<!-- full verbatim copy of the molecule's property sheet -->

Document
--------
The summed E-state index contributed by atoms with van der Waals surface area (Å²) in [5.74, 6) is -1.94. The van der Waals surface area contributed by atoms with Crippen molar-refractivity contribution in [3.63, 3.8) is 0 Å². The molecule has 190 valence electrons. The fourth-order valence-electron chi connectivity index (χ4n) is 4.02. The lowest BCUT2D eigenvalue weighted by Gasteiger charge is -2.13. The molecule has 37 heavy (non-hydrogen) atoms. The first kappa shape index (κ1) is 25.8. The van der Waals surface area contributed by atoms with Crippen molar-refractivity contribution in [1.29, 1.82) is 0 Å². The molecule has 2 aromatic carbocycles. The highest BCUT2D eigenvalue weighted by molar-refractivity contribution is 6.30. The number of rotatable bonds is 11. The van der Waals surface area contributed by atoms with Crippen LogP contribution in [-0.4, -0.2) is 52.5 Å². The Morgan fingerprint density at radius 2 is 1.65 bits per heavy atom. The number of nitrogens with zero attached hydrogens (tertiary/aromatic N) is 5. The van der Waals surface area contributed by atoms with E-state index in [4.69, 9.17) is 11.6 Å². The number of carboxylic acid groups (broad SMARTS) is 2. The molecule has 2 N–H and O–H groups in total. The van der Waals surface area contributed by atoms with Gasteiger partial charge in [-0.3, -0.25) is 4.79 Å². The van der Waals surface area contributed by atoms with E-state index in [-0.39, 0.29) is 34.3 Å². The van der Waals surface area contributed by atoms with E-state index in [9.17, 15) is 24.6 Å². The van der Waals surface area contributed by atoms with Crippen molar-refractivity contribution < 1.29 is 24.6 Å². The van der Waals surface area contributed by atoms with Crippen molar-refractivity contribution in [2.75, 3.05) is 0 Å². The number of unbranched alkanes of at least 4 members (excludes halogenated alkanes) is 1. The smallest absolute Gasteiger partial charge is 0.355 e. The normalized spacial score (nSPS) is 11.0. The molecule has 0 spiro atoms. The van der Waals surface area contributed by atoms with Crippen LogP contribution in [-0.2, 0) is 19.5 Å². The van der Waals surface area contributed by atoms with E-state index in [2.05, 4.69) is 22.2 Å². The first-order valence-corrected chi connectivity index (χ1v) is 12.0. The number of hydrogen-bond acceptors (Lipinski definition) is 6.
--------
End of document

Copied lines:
The summed E-state index contributed by atoms with van der Waals surface area (Å²) in [5.74, 6) is -1.94. The van der Waals surface area contributed by atoms with Crippen molar-refractivity contribution in [3.63, 3.8) is 0 Å². The molecule has 190 valence electrons. The fourth-order valence-electron chi connectivity index (χ4n) is 4.02. The lowest BCUT2D eigenvalue weighted by Gasteiger charge is -2.13. The molecule has 37 heavy (non-hydrogen) atoms. The first kappa shape index (κ1) is 25.8. The van der Waals surface area contributed by atoms with Crippen molar-refractivity contribution in [1.29, 1.82) is 0 Å². The molecule has 2 aromatic carbocycles. The highest BCUT2D eigenvalue weighted by molar-refractivity contribution is 6.30. The number of rotatable bonds is 11. The van der Waals surface area contributed by atoms with Crippen LogP contribution in [-0.4, -0.2) is 52.5 Å². The Morgan fingerprint density at radius 2 is 1.65 bits per heavy atom. The number of nitrogens with zero attached hydrogens (tertiary/aromatic N) is 5. The van der Waals surface area contributed by atoms with E-state index in [4.69, 9.17) is 11.6 Å². The number of carboxylic acid groups (broad SMARTS) is 2. The molecule has 2 N–H and O–H groups in total. The van der Waals surface area contributed by atoms with Gasteiger partial charge in [-0.3, -0.25) is 4.79 Å². The van der Waals surface area contributed by atoms with E-state index in [-0.39, 0.29) is 34.3 Å². The van der Waals surface area contributed by atoms with E-state index in [9.17, 15) is 24.6 Å². The van der Waals surface area contributed by atoms with Crippen molar-refractivity contribution < 1.29 is 24.6 Å². The van der Waals surface area contributed by atoms with Crippen molar-refractivity contribution in [2.75, 3.05) is 0 Å². The number of unbranched alkanes of at least 4 members (excludes halogenated alkanes) is 1. The smallest absolute Gasteiger partial charge is 0.355 e. The normalized spacial score (nSPS) is 11.0. The molecule has 0 spiro atoms. The van der Waals surface area contributed by atoms with Crippen LogP contribution in [-0.2, 0) is 19.5 Å². The van der Waals surface area contributed by atoms with E-state index in [2.05, 4.69) is 22.2 Å². The first-order valence-corrected chi connectivity index (χ1v) is 12.0. The number of hydrogen-bond acceptors (Lipinski definition) is 6.